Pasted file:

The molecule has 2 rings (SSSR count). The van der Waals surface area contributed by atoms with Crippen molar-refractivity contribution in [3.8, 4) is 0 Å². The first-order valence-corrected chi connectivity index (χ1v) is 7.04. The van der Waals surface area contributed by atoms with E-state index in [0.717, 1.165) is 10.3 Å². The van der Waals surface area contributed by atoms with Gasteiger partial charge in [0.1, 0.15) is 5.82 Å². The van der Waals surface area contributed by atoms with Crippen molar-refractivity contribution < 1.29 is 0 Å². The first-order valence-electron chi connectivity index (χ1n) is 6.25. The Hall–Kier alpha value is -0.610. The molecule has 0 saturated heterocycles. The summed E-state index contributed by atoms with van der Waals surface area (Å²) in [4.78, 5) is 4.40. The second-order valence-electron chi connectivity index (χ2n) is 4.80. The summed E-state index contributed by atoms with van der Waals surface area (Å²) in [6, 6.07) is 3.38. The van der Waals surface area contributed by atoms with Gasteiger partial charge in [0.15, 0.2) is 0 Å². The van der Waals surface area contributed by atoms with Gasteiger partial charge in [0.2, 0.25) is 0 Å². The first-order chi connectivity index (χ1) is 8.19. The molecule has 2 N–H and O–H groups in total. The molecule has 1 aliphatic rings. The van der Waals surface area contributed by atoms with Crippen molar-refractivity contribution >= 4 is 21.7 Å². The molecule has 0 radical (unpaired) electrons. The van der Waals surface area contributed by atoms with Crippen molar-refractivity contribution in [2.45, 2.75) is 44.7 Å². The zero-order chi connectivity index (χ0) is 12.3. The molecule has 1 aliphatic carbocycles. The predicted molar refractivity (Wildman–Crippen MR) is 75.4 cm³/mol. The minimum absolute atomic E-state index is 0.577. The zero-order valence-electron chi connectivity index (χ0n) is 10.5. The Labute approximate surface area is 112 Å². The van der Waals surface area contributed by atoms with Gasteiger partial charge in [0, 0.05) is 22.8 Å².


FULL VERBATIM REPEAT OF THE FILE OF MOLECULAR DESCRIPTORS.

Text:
The molecule has 2 rings (SSSR count). The van der Waals surface area contributed by atoms with Crippen molar-refractivity contribution in [3.8, 4) is 0 Å². The first-order valence-corrected chi connectivity index (χ1v) is 7.04. The van der Waals surface area contributed by atoms with E-state index in [0.717, 1.165) is 10.3 Å². The van der Waals surface area contributed by atoms with Gasteiger partial charge in [0.1, 0.15) is 5.82 Å². The van der Waals surface area contributed by atoms with Crippen molar-refractivity contribution < 1.29 is 0 Å². The first-order valence-electron chi connectivity index (χ1n) is 6.25. The Hall–Kier alpha value is -0.610. The molecule has 0 saturated heterocycles. The summed E-state index contributed by atoms with van der Waals surface area (Å²) in [4.78, 5) is 4.40. The second-order valence-electron chi connectivity index (χ2n) is 4.80. The summed E-state index contributed by atoms with van der Waals surface area (Å²) in [6, 6.07) is 3.38. The van der Waals surface area contributed by atoms with Gasteiger partial charge in [0.15, 0.2) is 0 Å². The van der Waals surface area contributed by atoms with Gasteiger partial charge in [0.2, 0.25) is 0 Å². The first-order chi connectivity index (χ1) is 8.19. The molecule has 2 N–H and O–H groups in total. The molecule has 1 aliphatic rings. The van der Waals surface area contributed by atoms with Crippen molar-refractivity contribution >= 4 is 21.7 Å². The molecule has 0 radical (unpaired) electrons. The van der Waals surface area contributed by atoms with Crippen molar-refractivity contribution in [2.45, 2.75) is 44.7 Å². The zero-order chi connectivity index (χ0) is 12.3. The molecule has 1 aliphatic carbocycles. The predicted molar refractivity (Wildman–Crippen MR) is 75.4 cm³/mol. The minimum absolute atomic E-state index is 0.577. The zero-order valence-electron chi connectivity index (χ0n) is 10.5. The Labute approximate surface area is 112 Å². The van der Waals surface area contributed by atoms with Gasteiger partial charge in [0, 0.05) is 22.8 Å².